General lays blame for civilian casualties on Saddam Hussein
Released: 27 Jan 1999
by Senior Master Sgt. Jim Katzaman
Air Force Print News
WASHINGTON -- If an errant aircraft missile struck a residential area in Iraq, a senior defense official said the blame rests with Saddam Hussein, who continues to threaten coalition forces enforcing the no-fly zones.
Marine Corps Gen. Anthony C. Zinni, commander of U.S. Central Command, said Jan. 25 that bomb damage was still under review, but it was possible that a missile launched from a U.S. fighter missed its intended target.
He said that would be a regrettable cost of combat as coalition aircraft defend themselves from attack by Iraqi ground forces which are often embedded in civilian neighborhoods.
Since the end of Operation Desert Fox in December, Iraqi provocations in both the northern and southern no-fly zones have escalated into a flurry of radar illuminations, aircraft intrusions and missile launches against coalition aircraft.
"This poses a threat to our aircraft, both in the north and the south," Zinni said. "We view this threat as centralized and deliberate, and we view the entire air defense system that's being set against us as the objective in any response that we take. And we will defend our pilots and our aircraft against these attacks."
The general said that since Desert Fox there have been more than 70 no-fly zone violations involving more than 100 Iraqi aircraft. There have also been almost 20 missile launches, anti-aircraft artillery firings and radar illuminations against coalition aircraft.
"We're seeing an increase in frequency, intensity (and) coordination of their entire air defense system against our planes flying in both the north and the south," Zinni said.
He said the number of surface-to-air missile batteries in southern Iraq has increased 300 percent, and they occasionally move throughout the area. Zinni said this "obviously makes it more difficult for our fliers to know where (the missiles) are and where the threat may be posed.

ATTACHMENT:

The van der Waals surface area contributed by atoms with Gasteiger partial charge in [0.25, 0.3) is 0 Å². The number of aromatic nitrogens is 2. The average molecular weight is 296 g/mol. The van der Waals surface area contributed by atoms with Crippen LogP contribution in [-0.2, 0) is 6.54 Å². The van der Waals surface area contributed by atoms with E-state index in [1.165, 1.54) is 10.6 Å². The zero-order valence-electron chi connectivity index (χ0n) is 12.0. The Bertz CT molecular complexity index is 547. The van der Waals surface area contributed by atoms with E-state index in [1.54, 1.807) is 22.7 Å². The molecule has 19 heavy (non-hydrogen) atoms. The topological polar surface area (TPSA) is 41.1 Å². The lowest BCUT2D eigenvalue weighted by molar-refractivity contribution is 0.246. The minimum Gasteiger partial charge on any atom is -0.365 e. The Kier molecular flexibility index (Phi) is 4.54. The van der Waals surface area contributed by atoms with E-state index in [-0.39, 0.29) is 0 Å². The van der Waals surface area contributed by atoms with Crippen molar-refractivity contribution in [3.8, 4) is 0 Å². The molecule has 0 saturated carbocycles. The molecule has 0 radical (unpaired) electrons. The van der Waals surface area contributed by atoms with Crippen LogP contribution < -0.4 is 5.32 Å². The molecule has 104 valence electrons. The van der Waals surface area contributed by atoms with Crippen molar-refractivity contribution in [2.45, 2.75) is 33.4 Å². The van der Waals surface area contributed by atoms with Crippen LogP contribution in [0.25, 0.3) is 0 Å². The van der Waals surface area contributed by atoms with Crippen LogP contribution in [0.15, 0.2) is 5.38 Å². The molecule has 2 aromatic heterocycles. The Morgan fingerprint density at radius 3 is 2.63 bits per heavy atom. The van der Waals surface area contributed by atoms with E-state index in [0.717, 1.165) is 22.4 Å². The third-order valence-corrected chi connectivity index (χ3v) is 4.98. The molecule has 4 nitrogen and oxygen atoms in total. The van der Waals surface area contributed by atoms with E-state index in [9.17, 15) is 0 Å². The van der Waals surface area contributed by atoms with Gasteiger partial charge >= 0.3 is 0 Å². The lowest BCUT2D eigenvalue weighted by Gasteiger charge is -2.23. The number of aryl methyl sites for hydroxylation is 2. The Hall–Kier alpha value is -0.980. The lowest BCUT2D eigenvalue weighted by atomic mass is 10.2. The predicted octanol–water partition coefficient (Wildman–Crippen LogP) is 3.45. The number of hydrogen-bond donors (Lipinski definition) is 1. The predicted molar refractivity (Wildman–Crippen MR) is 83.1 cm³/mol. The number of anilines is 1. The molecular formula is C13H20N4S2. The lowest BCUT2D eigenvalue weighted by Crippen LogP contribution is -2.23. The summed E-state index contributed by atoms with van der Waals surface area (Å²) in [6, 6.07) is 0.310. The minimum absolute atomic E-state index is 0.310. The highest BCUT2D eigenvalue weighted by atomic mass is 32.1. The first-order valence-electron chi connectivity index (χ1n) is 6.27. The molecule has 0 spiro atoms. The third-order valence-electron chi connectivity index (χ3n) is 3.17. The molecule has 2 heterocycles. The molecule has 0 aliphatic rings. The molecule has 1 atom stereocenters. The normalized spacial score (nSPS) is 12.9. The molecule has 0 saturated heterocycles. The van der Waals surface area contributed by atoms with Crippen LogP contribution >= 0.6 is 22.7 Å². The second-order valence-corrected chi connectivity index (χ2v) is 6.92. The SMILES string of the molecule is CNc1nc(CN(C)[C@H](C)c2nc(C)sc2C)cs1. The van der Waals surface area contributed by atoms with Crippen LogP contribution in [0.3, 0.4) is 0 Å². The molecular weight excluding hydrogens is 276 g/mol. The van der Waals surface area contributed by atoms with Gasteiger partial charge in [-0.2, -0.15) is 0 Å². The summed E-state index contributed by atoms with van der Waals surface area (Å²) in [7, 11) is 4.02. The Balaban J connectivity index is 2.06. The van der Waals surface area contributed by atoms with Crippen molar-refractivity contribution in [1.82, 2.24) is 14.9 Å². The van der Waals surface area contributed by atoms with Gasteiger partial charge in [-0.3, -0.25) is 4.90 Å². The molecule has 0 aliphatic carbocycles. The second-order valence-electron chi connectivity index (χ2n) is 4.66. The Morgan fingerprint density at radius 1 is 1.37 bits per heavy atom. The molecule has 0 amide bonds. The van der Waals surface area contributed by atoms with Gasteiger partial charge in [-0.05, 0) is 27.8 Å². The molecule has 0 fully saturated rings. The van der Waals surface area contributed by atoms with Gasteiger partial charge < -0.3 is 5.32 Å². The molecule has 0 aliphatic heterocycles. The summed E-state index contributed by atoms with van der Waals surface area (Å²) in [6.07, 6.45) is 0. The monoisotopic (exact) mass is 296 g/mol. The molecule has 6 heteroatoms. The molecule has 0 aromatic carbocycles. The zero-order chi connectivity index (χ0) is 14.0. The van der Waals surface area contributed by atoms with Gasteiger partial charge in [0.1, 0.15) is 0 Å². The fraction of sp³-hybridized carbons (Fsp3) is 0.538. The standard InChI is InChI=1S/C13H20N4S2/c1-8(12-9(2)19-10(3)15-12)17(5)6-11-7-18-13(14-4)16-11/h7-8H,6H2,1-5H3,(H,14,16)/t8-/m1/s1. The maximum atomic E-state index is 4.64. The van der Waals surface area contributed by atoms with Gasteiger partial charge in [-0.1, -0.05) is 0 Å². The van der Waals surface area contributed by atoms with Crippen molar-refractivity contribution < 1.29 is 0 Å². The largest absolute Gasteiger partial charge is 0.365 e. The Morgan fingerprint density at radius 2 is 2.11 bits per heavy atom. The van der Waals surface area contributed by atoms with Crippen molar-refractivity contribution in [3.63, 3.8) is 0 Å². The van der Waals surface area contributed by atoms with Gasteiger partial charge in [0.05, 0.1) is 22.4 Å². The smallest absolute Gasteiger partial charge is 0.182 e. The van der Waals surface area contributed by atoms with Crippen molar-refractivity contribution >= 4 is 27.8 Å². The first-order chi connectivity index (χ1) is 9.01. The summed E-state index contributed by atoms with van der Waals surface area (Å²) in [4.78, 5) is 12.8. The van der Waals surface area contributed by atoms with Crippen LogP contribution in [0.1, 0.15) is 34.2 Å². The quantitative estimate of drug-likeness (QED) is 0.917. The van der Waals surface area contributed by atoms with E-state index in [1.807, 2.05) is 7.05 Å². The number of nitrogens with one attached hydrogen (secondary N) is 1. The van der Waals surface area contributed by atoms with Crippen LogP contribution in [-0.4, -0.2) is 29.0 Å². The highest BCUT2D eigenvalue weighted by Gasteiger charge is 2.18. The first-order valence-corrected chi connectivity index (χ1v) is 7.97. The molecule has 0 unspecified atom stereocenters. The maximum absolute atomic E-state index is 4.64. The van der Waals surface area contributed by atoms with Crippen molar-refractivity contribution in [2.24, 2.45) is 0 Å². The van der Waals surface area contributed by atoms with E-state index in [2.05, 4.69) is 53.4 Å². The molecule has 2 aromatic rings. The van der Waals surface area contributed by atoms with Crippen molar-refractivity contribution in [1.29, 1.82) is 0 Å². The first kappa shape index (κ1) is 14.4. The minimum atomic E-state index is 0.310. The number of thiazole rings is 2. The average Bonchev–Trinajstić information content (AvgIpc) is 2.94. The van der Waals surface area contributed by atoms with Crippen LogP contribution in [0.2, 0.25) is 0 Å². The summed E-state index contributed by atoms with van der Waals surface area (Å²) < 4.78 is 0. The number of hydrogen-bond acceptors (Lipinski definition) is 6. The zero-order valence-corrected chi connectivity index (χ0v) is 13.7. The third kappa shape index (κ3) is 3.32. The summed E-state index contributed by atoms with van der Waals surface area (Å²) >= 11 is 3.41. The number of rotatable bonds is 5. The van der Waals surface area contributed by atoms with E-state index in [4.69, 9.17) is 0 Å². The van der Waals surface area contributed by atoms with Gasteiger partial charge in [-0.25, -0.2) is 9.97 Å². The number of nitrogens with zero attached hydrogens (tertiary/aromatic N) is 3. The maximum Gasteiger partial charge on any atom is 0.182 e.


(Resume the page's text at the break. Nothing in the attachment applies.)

"It's evident to us that this entire system has been centrally controlled and turned on to oppose our enforcement of the no-fly zone sanctions, both north and south."
If anything, the general said, Iraq's air defenses have grown more sophisticated since Desert Fox.
"On several occasions," he said, "we've seen packages of airplanes, two and three per flight coming down in coordinated fashion, working in cooperation with surface-to-air missile batteries, trying to lure us down into what has become known as 'SAMbushes'. We have detected early warning systems, optical guidance means being used obviously to prevent turning on radars, which would make targeting for us much easier."
Zinni said the increased threats against coalition forces stem from the highest levels in Iraq.
"This is orchestrated and obviously part of the declared objective by the Iraqi leaders to violate the no-fly zone sanctions and to shoot down our planes that are patrolling these zones," he said. "We responded within our rules of engagement by defending ourselves and attacking this air defense system."
On the possibility of civilian casualties during an attack against Iraq forces near Basra, Zinni said, "Our targeting and execution of our strikes are done in a manner to minimize any civilian casualties or damage to civilian property.
"No one can guarantee that these strikes will not have errors or that we might not have errant ordnance, but we do take every possible attempt to ensure that that doesn't happen, both in our planning and in the process of our execution.
"We deeply regret any civilian casualties, regardless of what the cause may be, but these exchanges have been initiated by Saddam Hussein," Zinni said. "This has been a deliberate (result) of repeated attacks against our forces."
In the end, the general made three points:
-- "One, we deeply regret any loss of civilian lives or civilian casualties or injuries;
-- "Secondly, we do everything humanly possible to prevent that; and
-- "Thirdly, and most important, the ultimate reason and cause for these casualties is Saddam Hussein.
"His attacks against us and his history of disregard for the welfare of his own people, which manifests itself not only in the humanitarian side but in the direct attacks he's conducted, and the use of human shields and the location of military pieces of equipment in civilian areas," Zinni said, "this has been, I think, well documented ever since Desert Storm and even before."